Cancer survivors tend to pay substantially more in annual medical costs compared with people who have never had cancer. These findings were recently reported in Cancer.
A significant number of adults in the United States are cancer survivors—approximately 12 million—and, as the population ages, this number is likely to grow. As increasingly more people are surviving cancer, a greater understanding is needed of the long-term consequences, including financial impact, of a cancer diagnosis.
Researchers from Penn State University compared rates of healthcare spending between cancer survivors and individuals who had not been diagnosed with cancer. Survivor data was obtained from the Medical Expenditure Panel Survey (MEPS) and included individuals aged 25 to 64 years.
This study differs from previous investigations of healthcare spending among cancer survivors in that a younger population was evaluated (ages 25 to 64 versus previous studies of patients age 65 and older). As well, these researchers included any healthcare expense among survivors, whereas other researchers have evaluated cancer-specific spending only.
- Each year survivors pay an average of $9,300 in medical expenses.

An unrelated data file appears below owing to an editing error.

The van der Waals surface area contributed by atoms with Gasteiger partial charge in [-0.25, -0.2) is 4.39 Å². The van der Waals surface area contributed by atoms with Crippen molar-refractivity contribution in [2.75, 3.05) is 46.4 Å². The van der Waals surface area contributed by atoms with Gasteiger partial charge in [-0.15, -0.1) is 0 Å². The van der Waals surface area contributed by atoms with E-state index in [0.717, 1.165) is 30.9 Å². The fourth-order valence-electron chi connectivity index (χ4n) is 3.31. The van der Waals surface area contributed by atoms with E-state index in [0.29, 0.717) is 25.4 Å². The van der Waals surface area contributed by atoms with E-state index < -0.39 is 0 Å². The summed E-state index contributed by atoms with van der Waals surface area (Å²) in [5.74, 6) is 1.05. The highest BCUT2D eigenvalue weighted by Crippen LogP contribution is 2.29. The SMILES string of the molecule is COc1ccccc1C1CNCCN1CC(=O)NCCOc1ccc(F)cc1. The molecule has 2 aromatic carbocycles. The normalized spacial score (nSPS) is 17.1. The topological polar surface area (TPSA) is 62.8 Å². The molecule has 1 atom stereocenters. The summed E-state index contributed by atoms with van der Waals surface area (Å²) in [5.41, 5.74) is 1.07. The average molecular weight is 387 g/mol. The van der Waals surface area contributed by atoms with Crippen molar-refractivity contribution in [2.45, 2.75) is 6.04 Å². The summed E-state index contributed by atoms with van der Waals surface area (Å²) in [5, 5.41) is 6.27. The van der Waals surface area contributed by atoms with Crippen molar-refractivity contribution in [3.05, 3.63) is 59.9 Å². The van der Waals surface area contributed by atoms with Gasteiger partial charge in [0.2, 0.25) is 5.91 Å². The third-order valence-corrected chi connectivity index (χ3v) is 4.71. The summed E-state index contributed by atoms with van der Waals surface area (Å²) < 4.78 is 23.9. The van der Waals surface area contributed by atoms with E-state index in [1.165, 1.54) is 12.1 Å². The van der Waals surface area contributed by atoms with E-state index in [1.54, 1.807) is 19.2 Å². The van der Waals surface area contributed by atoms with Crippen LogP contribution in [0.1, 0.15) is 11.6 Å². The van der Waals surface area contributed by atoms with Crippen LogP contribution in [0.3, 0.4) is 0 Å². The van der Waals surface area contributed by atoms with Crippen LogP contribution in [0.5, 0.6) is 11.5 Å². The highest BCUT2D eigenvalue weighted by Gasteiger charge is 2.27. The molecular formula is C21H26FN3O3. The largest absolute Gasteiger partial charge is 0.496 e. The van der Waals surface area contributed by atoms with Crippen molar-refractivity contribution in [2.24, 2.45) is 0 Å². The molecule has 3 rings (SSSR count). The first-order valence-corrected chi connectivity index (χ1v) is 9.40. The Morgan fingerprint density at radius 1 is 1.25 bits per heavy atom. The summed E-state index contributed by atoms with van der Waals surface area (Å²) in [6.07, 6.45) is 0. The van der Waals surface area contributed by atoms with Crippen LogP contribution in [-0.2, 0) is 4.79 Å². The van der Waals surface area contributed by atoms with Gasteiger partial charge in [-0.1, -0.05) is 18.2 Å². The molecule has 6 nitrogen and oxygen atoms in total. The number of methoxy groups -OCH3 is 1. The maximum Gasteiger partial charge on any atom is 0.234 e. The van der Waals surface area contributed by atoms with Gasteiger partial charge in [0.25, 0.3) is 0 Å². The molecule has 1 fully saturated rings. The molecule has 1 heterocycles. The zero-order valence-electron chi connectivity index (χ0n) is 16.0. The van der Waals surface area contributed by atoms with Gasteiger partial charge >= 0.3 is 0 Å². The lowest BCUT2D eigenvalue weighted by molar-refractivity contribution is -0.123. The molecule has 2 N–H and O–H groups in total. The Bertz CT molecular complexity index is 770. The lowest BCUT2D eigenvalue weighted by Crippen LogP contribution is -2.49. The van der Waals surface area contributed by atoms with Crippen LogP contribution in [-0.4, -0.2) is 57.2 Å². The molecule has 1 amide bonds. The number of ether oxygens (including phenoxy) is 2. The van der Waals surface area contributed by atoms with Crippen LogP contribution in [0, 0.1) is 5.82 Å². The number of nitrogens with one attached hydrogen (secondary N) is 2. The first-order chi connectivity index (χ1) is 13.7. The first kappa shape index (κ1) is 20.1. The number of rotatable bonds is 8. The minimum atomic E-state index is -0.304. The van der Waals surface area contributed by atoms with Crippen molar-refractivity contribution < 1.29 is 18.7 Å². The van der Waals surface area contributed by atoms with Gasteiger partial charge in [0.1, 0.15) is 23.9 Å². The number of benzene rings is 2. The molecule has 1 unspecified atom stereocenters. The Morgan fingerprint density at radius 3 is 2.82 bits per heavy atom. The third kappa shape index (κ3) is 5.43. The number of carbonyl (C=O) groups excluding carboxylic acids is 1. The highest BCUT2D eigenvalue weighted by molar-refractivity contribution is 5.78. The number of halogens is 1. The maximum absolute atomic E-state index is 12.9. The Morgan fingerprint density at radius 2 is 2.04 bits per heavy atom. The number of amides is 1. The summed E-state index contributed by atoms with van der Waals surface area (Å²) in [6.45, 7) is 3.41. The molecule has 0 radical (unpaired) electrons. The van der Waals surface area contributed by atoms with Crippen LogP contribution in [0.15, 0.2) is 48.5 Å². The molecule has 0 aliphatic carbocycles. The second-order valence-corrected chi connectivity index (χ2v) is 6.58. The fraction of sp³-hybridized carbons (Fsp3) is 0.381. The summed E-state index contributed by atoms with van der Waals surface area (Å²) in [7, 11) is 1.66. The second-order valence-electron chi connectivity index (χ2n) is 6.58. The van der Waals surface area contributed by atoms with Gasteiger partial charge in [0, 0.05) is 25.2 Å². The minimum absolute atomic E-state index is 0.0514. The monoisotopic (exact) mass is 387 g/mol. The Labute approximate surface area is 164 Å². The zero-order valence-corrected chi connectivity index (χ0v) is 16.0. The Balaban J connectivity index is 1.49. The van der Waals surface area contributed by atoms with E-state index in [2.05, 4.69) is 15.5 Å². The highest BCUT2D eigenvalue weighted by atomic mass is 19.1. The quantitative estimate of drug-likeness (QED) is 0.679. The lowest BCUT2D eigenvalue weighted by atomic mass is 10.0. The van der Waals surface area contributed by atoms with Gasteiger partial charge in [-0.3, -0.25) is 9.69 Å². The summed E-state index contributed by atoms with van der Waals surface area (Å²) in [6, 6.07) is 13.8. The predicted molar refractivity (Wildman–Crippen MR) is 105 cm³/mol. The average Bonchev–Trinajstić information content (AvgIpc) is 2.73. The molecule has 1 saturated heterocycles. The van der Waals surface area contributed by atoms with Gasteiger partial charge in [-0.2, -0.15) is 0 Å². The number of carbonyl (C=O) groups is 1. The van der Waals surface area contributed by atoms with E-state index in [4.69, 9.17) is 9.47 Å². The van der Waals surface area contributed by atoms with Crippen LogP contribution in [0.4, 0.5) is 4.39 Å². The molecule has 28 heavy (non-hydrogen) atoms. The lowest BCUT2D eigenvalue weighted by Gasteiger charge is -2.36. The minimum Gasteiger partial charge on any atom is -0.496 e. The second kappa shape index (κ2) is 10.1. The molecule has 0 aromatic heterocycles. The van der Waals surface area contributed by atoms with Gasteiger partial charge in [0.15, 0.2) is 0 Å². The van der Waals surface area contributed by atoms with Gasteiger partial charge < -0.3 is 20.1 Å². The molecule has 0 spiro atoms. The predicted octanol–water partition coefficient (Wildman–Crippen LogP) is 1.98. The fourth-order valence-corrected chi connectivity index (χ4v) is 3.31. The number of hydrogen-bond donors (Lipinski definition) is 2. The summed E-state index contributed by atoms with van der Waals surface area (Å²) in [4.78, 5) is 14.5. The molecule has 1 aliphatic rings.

- Survivors pay a yearly average of $4,000 to $5,000 more in medical expenses than people who have not had cancer.
- Even though survivors do not pay a significant amount of their higher medical expenses out of pocket, they do have almost twice the risk of out-pocket medical expenses as people without cancer.
These findings clearly indicate that a cancer diagnosis can have long-term financial impact on survivors. Furthermore, this study is significant in that it includes a younger and broader population than previous studies of healthcare costs among survivors and because it underscores the significant financial challenge faced by many survivors.
Reference: Short PF, Moran JR, Punekar R. Medical expenditures of adult cancer survivors aged <65 years in the United States. Cancer. Volume 117, Issue 12, pages 2791-2800, 15 June 2011.
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